From the autumnal UK in October to balmy Dubai in November, and now in the northern Philippines until early next year, I have used the past few months to make up for three years of lost contact with closest family and friends. Some call it “ revenge travel
”, but I prefer to see it as the start of a return to life as it should normally be lived.
For all my four decades regarding Hong Kong as home, among its many advantages was the easy access not just to all of Asia but to hundreds of destinations across distant continents. It has lost that advantage in the past three years, and it is uncertain whether it will ever fully recover.
If not, we will have lost not just our role as a globally important aviation hub
but have inflicted irreversible harm on our entire economy. Financial Secretary Paul Chan Mo-po has laid down markers for recovery, but there can be no underestimating the scale of the challenge and the time that will be needed to restore activities that for decades we simply took for granted.
For an economy of 7.4 million people to lose overnight the stimulus and spending power of more than 60 million visitors
a year can neither be underestimated nor easily calculated. It is easy to count the catastrophic collapse in airport arrivals or border crossings, the collapse of the exhibition and trade fair activity, the empty hotel rooms. But what about the restaurant meals not eaten, the retail shopping not done, the taxi journeys not taken?
If I estimate that a quarter of a million jobs were lost in Hong Kong, with a further quarter of a million working people today living on lower incomes
, few would contradict me with any confidence, even if I was hard-pressed to prove my arithmetic accurately. It is such numbers that underscore Chan’s prediction that 2022 will see a 3.2 per cent contraction
of our economy.
So, when International Air Transport Association (IATA) director general Willie Walsh talks of Hong Kong being “devastated”, he reflects the well-researched view of aviation experts worldwide. “Cathay Pacific is a shadow of its former self,” he said at an aviation conference in Doha in September. “Hong Kong has lost its position as a global hub
and will struggle to regain it because other hubs have taken advantage of it.”
In a global aviation industry that has been devastated by the Covid-19 pandemic in the past three years, Hong Kong sits among the most devastated. Even today, as the first glimmers of recovery emerge, our airport is welcoming about 2 per cent of the passengers who arrived in 2019.
An estimated 45 airlines
– including Qantas, Air France, American Airlines, United Airlines and Virgin – have halted direct services to Hong Kong. British Airways has restored services only in the past week.
Cathay Pacific reported losses of HK$5 billion
(US$642 million) in the first half of 2022 after aggregate losses of more than HK$25 billion in 2020 and 2021 and has shed 8,400 staff
. It recently said it hoped to recover to 70 per cent
of its pre-Covid-19 capacity by the end of 2023. By comparison, competitor Singapore Airlines aims to recover to 81 per cent of services by this Christmas.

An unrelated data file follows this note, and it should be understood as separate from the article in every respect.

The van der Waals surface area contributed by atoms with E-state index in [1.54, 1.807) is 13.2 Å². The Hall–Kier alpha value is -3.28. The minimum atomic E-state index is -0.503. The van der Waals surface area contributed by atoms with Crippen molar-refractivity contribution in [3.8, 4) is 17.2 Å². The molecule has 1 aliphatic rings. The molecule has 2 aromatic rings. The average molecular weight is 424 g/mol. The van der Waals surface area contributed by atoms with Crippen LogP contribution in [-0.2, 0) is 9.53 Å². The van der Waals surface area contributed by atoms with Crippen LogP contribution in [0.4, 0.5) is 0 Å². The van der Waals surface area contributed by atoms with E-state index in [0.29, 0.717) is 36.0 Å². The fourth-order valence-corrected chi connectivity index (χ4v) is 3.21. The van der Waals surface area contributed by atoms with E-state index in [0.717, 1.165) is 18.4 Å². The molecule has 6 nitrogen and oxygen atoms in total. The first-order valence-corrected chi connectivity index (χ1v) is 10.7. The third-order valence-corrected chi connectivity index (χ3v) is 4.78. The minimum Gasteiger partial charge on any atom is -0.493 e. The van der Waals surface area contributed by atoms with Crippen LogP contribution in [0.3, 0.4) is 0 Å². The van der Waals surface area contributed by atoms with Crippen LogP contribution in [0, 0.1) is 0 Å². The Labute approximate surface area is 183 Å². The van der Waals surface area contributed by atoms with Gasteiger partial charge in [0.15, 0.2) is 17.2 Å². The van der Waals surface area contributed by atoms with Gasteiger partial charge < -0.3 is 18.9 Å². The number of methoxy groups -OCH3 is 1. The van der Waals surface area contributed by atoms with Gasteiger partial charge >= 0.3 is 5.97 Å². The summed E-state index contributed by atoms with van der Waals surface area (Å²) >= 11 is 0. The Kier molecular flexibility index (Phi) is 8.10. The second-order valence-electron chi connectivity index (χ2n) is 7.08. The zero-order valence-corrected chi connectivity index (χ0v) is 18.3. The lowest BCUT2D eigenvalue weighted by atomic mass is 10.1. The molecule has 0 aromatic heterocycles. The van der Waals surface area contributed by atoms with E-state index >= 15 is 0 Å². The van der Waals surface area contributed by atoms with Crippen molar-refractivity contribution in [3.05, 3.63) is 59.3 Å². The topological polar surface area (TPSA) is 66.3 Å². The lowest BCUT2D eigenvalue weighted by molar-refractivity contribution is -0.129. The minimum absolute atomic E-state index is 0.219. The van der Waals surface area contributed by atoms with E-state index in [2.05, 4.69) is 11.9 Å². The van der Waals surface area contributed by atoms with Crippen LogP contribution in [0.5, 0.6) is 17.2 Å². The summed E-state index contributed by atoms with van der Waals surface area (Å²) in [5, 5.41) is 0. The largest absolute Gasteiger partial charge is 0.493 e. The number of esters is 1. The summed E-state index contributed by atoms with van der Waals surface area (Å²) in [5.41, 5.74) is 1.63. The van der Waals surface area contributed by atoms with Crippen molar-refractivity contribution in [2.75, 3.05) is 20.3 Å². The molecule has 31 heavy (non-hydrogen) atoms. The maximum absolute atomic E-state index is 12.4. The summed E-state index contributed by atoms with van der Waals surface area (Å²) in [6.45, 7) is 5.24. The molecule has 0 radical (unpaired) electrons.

Hong Kong’s airport, one of the world’s top international airports in 2019 according to Skytrax
, has dropped like a stone. According to the airline intelligence service Official Airline Guide, Hong Kong has dropped out of the top 50 aviation hubs worldwide. For our airport, so for our economy overall.
IATA’s own forecasts for the recovery of the global aviation industry
see the Asia-Pacific region being a laggard compared with North America. It sees the global industry recovering from losses of US$137.7 billion in 2020 to a modest US$6.9 billion loss this year. Only in 2023 will the industry claw its way back into the black at US$$4.7 billion.
This recovery is almost entirely because of strong growth in North American domestic aviation. Europe is expected to edge to around US$620 million in profit, while the Asia-Pacific is still forecast to report losses of around US$6.6 billion and cannot expect recovery to 2019 levels before 2025.
Asia’s aviation recovery
– as with our own economy – needs an end to China’s “zero-Covid” policies. Beijing’s first steps to moderate domestic lockdowns and begin the process of opening its borders to international travel will be critical to driving recovery in Hong Kong and most parts of Asia in general.
Even with China’s decision to open up, few in our region predict a return to strong growth with any confidence. Domestic travel is likely to recover faster than international, but the network rationalisation, including shedding of workers
, of the past three years is likely to make recovery slow. High fuel prices are likely to keep even “revenge travellers” like me on a tight leash.
This takes no account of the economic dampening because of inflation, an oncoming recession, continuing war from Russia’s invasion of Ukraine and the impact of climate change and fossil fuel taxes on economic activity in general and aviation in particular.
The upcoming Year of the Rabbit may be associated with long life, peace and prosperity, but Chan is right to stay cautious.
David Dodwell is CEO of the trade policy and international relations consultancy Strategic Access, focused on developments and challenges facing the Asia-Pacific over the past four decades